Activated Carbon – Part 2

Let talk about how industry uses Granular Activated Carbon (GAC). The ability of carbon to absorb chlorine is crucial to industries that utilize Reverse Osmosis (RO) technology to purify water. The membranes used in RO machines are expensive and easily destroyed by prolonged exposure to chlorine. By placing a back-washing carbon filter in line before the RO unit, the membranes can function for several years.

And how about this term “back-washing”? What does that mean? Typically, industry uses carbon media that is contained in a tank that has incoming water entering the top of the tank, then filtering down to the bottom of the tank where the filtered water is collected, and transported through an outlet pipe, by line pressure, to the point of use; in this case an RO system. With many contaminants, back-washing rids the GAC of all trapped contaminants and allows it to again go back to removing new contaminants.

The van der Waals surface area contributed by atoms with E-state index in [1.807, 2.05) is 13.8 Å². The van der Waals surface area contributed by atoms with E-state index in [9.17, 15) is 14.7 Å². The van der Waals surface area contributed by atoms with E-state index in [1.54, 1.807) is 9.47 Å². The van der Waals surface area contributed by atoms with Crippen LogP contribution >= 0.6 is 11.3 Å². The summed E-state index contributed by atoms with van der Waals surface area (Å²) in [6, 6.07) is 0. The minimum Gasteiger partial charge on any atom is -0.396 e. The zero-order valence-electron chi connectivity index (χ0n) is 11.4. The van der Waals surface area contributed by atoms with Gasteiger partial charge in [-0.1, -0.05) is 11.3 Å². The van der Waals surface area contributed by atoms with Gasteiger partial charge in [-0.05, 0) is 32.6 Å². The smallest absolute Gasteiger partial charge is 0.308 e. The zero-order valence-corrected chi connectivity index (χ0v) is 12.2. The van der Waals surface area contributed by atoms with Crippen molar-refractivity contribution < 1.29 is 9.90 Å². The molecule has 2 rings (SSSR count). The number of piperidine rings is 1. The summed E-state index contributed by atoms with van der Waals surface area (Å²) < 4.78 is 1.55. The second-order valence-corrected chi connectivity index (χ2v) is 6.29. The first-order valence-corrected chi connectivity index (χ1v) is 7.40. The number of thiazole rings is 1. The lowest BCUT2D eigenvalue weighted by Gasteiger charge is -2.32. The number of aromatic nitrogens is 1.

However, chlorine is not all that GAC removes. Please, read on…

GAC also has a good affinity for hanging on to anything with carbon in it. This includes volatile organics like turpentine, toluene, methane, and organic wastes from decaying leaves, dirt, fish and water plants. Carbon can be used to remove oils, paints and other solvents.

Frequently used for catastrophic environmental spills and leaks, GAC does not really have a huge capacity for said oils, paints and greases, but because it is so readily available and fail safe for working on these type of contaminants, GAC remains a staple of the environmental clean up industry.

So what will GAC not pick up? It is not particularly effective at removing inorganic contaminants. For industrial plants needed to remove metals such as Chromium, Nickel, Cadmium, Zinc, Lead, and Copper, GAC holds very little removal capability and because of this inefficiency is rarely, if ever used.

Tommy V
Tommy V
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